Commentary on the Gospel of

Tom Purcell - Creighton University's Heider College of Business

Holy Week, 2020, and a pandemic rages across the world.  Go back 102 years to April, 1918 (Easter was on March 31 that year) and the inception of what would become the world-wide flu pandemic. An April public health document reported 18 severe flu cases and 3 deaths in Haskell, Kansas.  Armies of U.S. soldiers were preparing to and in fact deploying to France during the spring and summer, social distancing was not widespread, and deaths spiked significantly in the U.S., especially on the east coast.  As I write this reflection, we are anticipating very high death rates in the U.S.  I hope that you are as safe as can be in these distressing times.


The gospel today speaks to me of grace and forgiveness when confronted with betrayal.  I don’t know how much Jesus really knew would happen to Him in the twenty-four hours following His supper with the apostles, but He certainly had strong premonitions that the powers in Jerusalem were not pleased, and that their displeasure usually resulted in grave consequences for the target of their ire.  He observes that His appointed time is near, and that one of His companions would be a betrayer.  From Matthew’s telling, the disciples seemed more distressed at this news than does Jesus, but I find it interesting that their distress was not that one of their companions was a betrayer, but rather that one of them might be falsely branded as the culprit.  They do not ask “Lord why do you think you will be betrayed?” or “Shall we move you to a place of safety from this betrayal?” Nor did they organize themselves to protect Him.  Instead each ask in turn if he is the guilty party.  Wouldn’t they know if they were the betrayer?

One powerful form of prayer in the Spiritual Exercises is to place oneself in a setting, to imagine interacting with the parties in the story, and to observe the participants and one’s own reactions.  When I do that, I can see Jesus interact with Judas.  I can see in His gaze the complex emotions He must have felt – His look of pain, of utter disappointment, coupled with a transcending spirit of understanding, love and forgiveness.  I also see the look in Judas’ eyes as he suddenly understands the depth of his actions, the incredible hurt that he sees Jesus experience, and the sinking realization of how wrong he has been, and what the coming consequences of his actions will be.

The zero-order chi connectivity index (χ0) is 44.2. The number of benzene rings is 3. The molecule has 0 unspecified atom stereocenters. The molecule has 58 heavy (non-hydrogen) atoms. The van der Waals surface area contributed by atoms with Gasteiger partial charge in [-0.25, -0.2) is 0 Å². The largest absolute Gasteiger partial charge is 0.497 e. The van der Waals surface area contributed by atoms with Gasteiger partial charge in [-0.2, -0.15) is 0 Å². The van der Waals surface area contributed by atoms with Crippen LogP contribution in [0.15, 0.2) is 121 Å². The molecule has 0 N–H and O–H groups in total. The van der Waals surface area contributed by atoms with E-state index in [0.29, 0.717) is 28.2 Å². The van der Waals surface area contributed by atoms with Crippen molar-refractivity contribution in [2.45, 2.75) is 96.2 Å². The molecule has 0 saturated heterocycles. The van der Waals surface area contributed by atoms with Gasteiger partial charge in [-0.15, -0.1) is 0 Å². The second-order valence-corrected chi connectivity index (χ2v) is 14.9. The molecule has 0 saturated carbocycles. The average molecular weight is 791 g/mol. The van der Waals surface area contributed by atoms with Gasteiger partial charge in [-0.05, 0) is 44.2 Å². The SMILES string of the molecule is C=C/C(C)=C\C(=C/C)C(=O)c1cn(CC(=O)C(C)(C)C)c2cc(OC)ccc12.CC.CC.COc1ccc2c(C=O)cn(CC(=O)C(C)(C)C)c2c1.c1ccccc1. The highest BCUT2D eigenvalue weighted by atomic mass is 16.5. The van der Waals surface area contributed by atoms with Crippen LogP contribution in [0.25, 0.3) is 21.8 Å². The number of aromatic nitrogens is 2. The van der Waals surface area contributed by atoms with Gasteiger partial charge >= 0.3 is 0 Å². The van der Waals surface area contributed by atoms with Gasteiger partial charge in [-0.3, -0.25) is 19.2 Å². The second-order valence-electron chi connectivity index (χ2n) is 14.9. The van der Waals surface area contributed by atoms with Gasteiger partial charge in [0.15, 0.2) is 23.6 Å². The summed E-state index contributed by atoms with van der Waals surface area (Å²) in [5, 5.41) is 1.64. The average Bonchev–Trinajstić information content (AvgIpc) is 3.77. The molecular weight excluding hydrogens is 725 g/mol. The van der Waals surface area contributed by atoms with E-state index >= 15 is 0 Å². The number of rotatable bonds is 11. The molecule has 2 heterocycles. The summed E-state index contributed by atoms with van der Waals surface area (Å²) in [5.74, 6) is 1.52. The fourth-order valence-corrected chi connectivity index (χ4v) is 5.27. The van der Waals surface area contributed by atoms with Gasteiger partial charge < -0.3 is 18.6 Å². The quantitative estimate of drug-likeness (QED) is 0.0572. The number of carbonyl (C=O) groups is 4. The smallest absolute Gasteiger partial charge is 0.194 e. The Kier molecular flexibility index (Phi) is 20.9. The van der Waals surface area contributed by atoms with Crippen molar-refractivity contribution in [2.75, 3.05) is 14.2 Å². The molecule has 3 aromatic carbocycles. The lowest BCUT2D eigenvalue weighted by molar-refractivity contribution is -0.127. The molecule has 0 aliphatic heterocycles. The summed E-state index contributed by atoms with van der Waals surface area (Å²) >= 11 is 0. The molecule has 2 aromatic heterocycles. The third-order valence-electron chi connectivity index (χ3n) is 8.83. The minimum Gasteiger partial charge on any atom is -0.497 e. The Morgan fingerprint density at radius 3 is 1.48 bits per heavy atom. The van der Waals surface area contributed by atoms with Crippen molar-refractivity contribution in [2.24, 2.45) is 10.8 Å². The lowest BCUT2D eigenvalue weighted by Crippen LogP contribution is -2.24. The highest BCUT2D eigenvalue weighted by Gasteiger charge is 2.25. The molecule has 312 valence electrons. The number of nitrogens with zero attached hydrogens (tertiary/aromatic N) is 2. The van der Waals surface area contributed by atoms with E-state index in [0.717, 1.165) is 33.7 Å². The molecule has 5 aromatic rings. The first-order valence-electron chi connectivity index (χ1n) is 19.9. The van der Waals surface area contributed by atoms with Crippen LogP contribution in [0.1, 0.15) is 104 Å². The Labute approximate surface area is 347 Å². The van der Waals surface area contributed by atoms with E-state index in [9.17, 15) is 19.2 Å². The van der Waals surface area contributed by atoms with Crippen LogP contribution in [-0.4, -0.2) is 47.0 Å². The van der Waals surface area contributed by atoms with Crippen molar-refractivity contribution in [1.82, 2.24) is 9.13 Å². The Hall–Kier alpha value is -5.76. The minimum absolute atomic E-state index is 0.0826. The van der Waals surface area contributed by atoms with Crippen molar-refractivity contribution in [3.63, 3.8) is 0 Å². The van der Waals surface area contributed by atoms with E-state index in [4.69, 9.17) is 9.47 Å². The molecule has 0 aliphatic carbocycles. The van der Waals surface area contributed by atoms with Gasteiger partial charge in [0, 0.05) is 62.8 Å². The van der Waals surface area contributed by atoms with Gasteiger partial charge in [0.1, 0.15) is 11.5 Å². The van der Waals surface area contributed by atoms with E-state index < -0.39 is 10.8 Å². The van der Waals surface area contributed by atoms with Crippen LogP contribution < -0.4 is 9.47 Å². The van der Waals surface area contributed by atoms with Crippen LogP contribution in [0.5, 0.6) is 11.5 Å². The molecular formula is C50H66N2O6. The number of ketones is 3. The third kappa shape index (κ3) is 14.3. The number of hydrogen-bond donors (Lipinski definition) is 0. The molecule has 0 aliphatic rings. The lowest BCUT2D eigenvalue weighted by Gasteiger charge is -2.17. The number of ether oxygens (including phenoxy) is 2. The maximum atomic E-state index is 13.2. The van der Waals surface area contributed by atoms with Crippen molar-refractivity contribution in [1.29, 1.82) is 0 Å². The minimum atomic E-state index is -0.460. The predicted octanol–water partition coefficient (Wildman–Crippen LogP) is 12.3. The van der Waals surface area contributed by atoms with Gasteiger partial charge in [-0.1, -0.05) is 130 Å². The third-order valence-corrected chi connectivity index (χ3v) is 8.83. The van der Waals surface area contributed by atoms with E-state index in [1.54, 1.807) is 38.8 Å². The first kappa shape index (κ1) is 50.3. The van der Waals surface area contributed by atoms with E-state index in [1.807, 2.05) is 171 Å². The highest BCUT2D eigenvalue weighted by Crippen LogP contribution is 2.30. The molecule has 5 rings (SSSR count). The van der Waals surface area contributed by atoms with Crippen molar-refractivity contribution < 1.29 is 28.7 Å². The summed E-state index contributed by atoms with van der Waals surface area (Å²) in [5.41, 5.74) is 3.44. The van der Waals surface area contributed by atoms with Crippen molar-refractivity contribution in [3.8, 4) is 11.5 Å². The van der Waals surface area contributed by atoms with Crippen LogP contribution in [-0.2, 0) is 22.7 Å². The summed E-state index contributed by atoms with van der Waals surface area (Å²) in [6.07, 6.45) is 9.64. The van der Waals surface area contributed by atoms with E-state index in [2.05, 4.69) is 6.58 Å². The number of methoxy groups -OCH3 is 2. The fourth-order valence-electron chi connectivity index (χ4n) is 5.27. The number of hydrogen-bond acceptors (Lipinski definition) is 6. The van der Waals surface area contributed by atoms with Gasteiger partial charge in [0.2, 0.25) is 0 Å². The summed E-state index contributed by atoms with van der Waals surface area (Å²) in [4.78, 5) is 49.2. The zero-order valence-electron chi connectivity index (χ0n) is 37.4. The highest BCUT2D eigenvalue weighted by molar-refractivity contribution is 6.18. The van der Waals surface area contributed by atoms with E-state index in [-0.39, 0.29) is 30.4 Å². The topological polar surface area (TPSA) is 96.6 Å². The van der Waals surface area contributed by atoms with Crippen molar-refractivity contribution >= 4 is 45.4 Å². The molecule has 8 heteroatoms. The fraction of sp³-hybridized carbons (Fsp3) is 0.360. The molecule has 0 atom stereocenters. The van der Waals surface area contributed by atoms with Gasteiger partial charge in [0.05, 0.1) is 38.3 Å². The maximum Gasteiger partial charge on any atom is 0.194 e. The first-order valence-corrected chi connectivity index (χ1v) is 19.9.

And then I reflect on my own life, and ask:  How many times have I betrayed Jesus by my actions, my neglect, my selfishness, my indifference, my inability to respond with charitable love when I am harmed by someone?  Have I observed and understood the look in Jesus’ eyes when He sees me, and what I have done to betray Him?  How shameful am I that I have caused Jesus to feel pain, and disappointment?  Why is it that I can’t keep from causing Him pain again, and again, and again, as my human failings outweigh my good intentions to live up to what Jesus calls me to do?

And then I feel the wonder, the mystery, the incredible joy of knowing that Jesus understands my humanity and all my shortcomings, still loves me in spite of the hurt I have caused Him, that He has forgiven me, has soothed my heart, has told me to try again to do what He asks, to learn from my betrayals, to become better in Him.  I know I likely will betray Him again, but for the moment, I feel at peace because He has touched me with a healing word, a look in His eye, a soothing of my inner being.

And so, my prayer today is to be ever mindful of how I have and can and will continue to betray Jesus, and for the grace and strength to avoid betrayals by being the person God calls me to be.


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